Limiting the spread of infectious, communicable diseases within the workplace is a complex and frequently sensitive issue. Hazards associated with diseases vary significantly from one workplace to another and the need to privacy adds further complications.
Management of communicable diseases needs to be handled with consideration and empathy, while executed in a way that doesn’t endanger others.
Communicable diseases may be communicated from one person to another whilst at work. These include:
- HIV (Human Immunodeficiency Virus), a blood borne infection that may progress to the AIDS (Acquired Immunodeficiency Syndrome) disease.
- Hepatitis, a disease of the liver, that can occur in several types and be caused by exposure to viruses or chemicals.
- SARS (Severe Acute Respiratory Syndrome) is a respiratory illness. It is a form of acute pneumonia and most probably spread through sneezing or coughing although current research has suggested the possibility of direct airborne or contact transmission.
- Coronaviruses are a large family of viruses that can make humans and animals sick. They cause illnesses that can range from the common cold to more severe diseases. The novel coronavirus is called ‘novel’ because it is new. It was first reported in December 2019 in Wuhan City in China.
- Any notifiable disease, listed in the relevant legislation as requiring notification to the authorities. This may include diseases such as AIDS, Chlamydia trachomatis infection, varoiushepatitis A, hepatitis B, hepatitis C, leprosy, syphilis, tuberculosis, lead exposure, legionellosis, SARS and others, as defined in each jurisdiction including Novel Coronavirus.
Conduct Hazard Identification
All activities and environments where staff may be potentially exposed to communicable diseases, particularly blood borne diseases, should be identified and documented.
Close attention should be paid to people who are at higher risk of blood contamination. This includes:
- Persons providing health services and first aid
- People required to travel into known areas of infection
- Workers who, in the course of their work, need to access pits, manholes and other enclosed spaces located in public areas, which may have been used to dispose of syringes and other potentially hazardous sharp objects
- Laboratory personnel working with blood
- Accident and emergency response personnel
- Any personnel who work in public areas where they may come into contact with discarded and potentially hazardous sharp objects
- People who work with children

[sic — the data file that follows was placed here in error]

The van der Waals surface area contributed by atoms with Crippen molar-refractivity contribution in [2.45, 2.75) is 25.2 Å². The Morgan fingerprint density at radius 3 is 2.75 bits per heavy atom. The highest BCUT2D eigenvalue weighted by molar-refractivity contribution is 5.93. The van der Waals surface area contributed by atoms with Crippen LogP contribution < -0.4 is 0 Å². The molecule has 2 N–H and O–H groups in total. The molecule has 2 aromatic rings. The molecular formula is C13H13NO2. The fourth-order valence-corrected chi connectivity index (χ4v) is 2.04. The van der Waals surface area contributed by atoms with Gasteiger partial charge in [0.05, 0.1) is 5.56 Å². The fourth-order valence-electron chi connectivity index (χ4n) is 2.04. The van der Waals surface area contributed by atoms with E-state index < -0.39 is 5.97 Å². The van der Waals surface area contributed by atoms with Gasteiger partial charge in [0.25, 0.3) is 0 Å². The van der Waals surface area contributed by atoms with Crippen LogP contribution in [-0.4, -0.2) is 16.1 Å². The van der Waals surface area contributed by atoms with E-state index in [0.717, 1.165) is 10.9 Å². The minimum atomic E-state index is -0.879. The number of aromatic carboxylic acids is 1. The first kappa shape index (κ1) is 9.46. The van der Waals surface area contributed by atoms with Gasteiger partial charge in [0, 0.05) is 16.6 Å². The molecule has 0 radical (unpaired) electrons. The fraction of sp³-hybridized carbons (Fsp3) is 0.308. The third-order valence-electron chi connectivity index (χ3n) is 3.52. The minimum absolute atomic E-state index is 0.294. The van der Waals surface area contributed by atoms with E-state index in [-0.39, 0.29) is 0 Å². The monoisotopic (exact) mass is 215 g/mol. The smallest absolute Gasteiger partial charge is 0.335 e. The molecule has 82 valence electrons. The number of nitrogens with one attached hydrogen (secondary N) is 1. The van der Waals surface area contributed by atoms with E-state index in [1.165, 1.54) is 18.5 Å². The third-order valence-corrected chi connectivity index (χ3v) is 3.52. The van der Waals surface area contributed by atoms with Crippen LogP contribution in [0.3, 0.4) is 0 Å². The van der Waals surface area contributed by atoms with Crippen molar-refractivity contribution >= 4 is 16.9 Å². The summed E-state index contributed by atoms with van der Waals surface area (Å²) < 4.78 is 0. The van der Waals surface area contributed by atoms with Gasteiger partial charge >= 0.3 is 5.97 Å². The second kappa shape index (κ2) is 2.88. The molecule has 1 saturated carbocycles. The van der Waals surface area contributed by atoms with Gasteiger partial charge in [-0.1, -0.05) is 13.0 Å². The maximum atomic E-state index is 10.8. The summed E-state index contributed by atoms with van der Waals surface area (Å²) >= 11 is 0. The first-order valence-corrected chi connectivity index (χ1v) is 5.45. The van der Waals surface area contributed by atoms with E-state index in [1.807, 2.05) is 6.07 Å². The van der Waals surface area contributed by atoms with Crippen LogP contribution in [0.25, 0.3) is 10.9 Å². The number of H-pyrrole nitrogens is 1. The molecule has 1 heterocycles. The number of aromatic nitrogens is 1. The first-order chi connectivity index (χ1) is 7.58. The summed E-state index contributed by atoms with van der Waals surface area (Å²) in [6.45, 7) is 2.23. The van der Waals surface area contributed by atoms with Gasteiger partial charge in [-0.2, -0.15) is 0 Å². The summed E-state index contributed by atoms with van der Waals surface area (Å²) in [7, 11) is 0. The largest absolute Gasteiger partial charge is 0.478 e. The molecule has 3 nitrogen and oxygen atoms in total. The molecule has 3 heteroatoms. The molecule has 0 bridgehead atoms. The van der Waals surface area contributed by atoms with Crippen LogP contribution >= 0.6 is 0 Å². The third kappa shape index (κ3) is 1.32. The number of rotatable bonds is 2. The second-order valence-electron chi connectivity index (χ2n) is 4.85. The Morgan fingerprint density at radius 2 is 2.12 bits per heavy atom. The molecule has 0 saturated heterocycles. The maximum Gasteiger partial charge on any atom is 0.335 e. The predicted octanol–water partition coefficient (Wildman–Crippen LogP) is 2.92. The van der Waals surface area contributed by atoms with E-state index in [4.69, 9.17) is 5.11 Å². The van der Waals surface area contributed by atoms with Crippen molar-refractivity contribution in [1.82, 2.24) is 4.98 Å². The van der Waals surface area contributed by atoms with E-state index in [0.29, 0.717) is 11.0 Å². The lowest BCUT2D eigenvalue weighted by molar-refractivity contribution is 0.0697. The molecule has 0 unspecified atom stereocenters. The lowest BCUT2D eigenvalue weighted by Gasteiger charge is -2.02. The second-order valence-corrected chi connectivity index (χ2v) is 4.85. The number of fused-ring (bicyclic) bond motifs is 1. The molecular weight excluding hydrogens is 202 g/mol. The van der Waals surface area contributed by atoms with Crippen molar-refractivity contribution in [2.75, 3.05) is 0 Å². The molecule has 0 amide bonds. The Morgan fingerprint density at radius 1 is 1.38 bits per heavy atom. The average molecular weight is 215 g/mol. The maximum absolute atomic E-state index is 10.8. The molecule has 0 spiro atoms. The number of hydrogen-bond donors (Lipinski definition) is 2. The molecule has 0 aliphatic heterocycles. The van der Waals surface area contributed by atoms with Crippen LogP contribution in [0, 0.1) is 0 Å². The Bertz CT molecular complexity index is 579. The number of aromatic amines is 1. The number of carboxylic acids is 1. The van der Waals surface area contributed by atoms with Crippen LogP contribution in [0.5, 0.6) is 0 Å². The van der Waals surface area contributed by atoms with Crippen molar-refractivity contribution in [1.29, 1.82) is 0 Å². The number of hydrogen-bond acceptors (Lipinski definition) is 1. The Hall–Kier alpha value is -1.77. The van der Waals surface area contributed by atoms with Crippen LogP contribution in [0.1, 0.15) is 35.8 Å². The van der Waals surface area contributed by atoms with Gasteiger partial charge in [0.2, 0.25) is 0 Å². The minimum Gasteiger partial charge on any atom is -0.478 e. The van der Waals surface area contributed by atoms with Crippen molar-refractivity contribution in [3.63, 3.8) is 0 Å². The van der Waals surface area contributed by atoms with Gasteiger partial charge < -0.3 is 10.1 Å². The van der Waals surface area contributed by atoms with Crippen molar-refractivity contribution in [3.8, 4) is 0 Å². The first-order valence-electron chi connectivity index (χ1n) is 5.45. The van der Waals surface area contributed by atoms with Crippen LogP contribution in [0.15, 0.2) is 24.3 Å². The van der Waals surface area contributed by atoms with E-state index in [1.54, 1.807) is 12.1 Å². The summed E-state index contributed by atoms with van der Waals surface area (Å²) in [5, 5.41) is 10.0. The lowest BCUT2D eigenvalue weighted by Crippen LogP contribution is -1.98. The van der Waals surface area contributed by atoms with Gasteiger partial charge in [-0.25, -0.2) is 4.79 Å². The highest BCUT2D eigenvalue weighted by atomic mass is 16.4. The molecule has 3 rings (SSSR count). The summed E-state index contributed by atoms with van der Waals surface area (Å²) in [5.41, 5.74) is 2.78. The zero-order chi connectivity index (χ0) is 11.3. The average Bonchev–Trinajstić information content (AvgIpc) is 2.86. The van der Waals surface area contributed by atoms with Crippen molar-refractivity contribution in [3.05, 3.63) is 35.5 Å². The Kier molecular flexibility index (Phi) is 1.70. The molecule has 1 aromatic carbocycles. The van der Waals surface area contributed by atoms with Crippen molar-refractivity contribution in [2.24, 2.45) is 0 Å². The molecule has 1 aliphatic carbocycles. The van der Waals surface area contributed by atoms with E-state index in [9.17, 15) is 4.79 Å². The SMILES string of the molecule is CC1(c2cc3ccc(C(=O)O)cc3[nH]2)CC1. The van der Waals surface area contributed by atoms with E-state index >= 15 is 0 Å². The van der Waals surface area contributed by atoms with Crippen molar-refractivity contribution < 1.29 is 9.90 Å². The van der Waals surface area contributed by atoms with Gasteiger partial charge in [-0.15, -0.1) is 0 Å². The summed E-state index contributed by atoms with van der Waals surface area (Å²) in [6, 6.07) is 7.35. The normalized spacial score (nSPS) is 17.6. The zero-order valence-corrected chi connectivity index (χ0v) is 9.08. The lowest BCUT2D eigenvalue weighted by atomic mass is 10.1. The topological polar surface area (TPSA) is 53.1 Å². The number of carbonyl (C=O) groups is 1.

Implement Control Measures
Control measures should be put in place so people who may be exposed to communicable diseases are protected. These measures should include safe work practices and personal protective equipment.
Workers who, in the normal course of their work, may encounter hazards (particularly used syringes) should be issued with and trained in the use of a 'Sharp Objects Collection Kit'. This kit should include at least retrieval tongs and a canister.
Vaccinate where appropriate
Workers who are at the highest risk of being exposed to blood borne diseases should be encouraged to be vaccinated for Hepatitis B (the only effective vaccination currently available).
Active immunisation consists of three doses of Hepatitis B vaccine given by intramuscular injection at:
- Initial dose;
- 1 month after initial dose; and
- 6 months after initial dose.
Personnel who have been immunised with a full primary course of the vaccine and are considered to be immune to Hepatitis B should not need further booster doses of Hepatitis B vaccine.
People who have not demonstrated adequate immunity to Hepatitis B virus should be referred to an Occupational Physician for further assessment.
Strictly confidential records of communicable diseases should be kept in the medical files of the affected persons.
Report and investigate
All incidents involving communicable diseases need to be properly investigated and documented and the appropriate corrective actions developed and implemented. A post-exposure management programme, including counselling, should be considered and offered where appropriate.
If a worker is suffering from a notifiable disease, it should be reported to the appropriate authorities as soon as possible. This could include notification of instances of Novel Coronavirus and SARS, as required by legislation. In some jurisdictions it is a requirement to report to the authority any instances of personnel exposed to bodily fluids in which there is a risk of the transmission of blood-borne diseases.
Business Continuity Planning
Are you prepared for a significant external impact on your operations? We are currently assisting a number of our clients with continuity planning.
Please contact our senior associate Bill Fitzgerald on 1300 610 059 for further information.
Further Novel Coronavirus resources for employers is available here.
General advice warning
The information on this site is of a general nature only. It does not take your specific needs or circumstances into consideration. You should look at your own situation and requirements before making any decisions.